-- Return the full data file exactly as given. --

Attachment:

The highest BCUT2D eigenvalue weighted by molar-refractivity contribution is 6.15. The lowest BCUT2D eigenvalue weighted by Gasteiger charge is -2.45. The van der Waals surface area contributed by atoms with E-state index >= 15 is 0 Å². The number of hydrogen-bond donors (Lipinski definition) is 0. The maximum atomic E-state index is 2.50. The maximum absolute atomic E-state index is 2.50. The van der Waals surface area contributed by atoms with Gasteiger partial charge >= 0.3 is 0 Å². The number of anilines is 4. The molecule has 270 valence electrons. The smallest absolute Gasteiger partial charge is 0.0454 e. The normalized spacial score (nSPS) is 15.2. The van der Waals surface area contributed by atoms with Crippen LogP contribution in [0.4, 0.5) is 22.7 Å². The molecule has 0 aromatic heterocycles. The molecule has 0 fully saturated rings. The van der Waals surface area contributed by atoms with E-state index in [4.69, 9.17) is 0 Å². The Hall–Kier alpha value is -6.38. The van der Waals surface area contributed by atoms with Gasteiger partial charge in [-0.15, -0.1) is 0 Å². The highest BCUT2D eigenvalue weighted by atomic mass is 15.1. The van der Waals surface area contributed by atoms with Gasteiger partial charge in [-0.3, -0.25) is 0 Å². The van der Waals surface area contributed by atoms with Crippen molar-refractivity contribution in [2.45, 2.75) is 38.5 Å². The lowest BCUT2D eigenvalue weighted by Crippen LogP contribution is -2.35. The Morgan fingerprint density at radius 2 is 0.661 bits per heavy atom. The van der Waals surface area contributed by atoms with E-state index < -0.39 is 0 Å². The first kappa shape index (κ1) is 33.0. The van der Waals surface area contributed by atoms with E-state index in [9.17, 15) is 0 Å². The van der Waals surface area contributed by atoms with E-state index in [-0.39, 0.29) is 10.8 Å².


The highest BCUT2D eigenvalue weighted by molar-refractivity contribution is 6.15. The lowest BCUT2D eigenvalue weighted by Gasteiger charge is -2.45. The van der Waals surface area contributed by atoms with E-state index >= 15 is 0 Å². The number of hydrogen-bond donors (Lipinski definition) is 0. The maximum atomic E-state index is 2.50. The maximum absolute atomic E-state index is 2.50. The van der Waals surface area contributed by atoms with Gasteiger partial charge >= 0.3 is 0 Å². The number of anilines is 4. The molecule has 270 valence electrons. The smallest absolute Gasteiger partial charge is 0.0454 e. The normalized spacial score (nSPS) is 15.2. The van der Waals surface area contributed by atoms with Crippen LogP contribution in [0.4, 0.5) is 22.7 Å². The molecule has 0 aromatic heterocycles. The molecule has 0 fully saturated rings. The van der Waals surface area contributed by atoms with E-state index in [4.69, 9.17) is 0 Å². The Hall–Kier alpha value is -6.38. The van der Waals surface area contributed by atoms with Gasteiger partial charge in [-0.15, -0.1) is 0 Å². The highest BCUT2D eigenvalue weighted by atomic mass is 15.1. The van der Waals surface area contributed by atoms with Gasteiger partial charge in [-0.3, -0.25) is 0 Å². The van der Waals surface area contributed by atoms with Crippen molar-refractivity contribution in [2.45, 2.75) is 38.5 Å². The lowest BCUT2D eigenvalue weighted by Crippen LogP contribution is -2.35. The Morgan fingerprint density at radius 2 is 0.661 bits per heavy atom. The van der Waals surface area contributed by atoms with E-state index < -0.39 is 0 Å². The first kappa shape index (κ1) is 33.0. The van der Waals surface area contributed by atoms with E-state index in [9.17, 15) is 0 Å². The van der Waals surface area contributed by atoms with E-state index in [-0.39, 0.29) is 10.8 Å².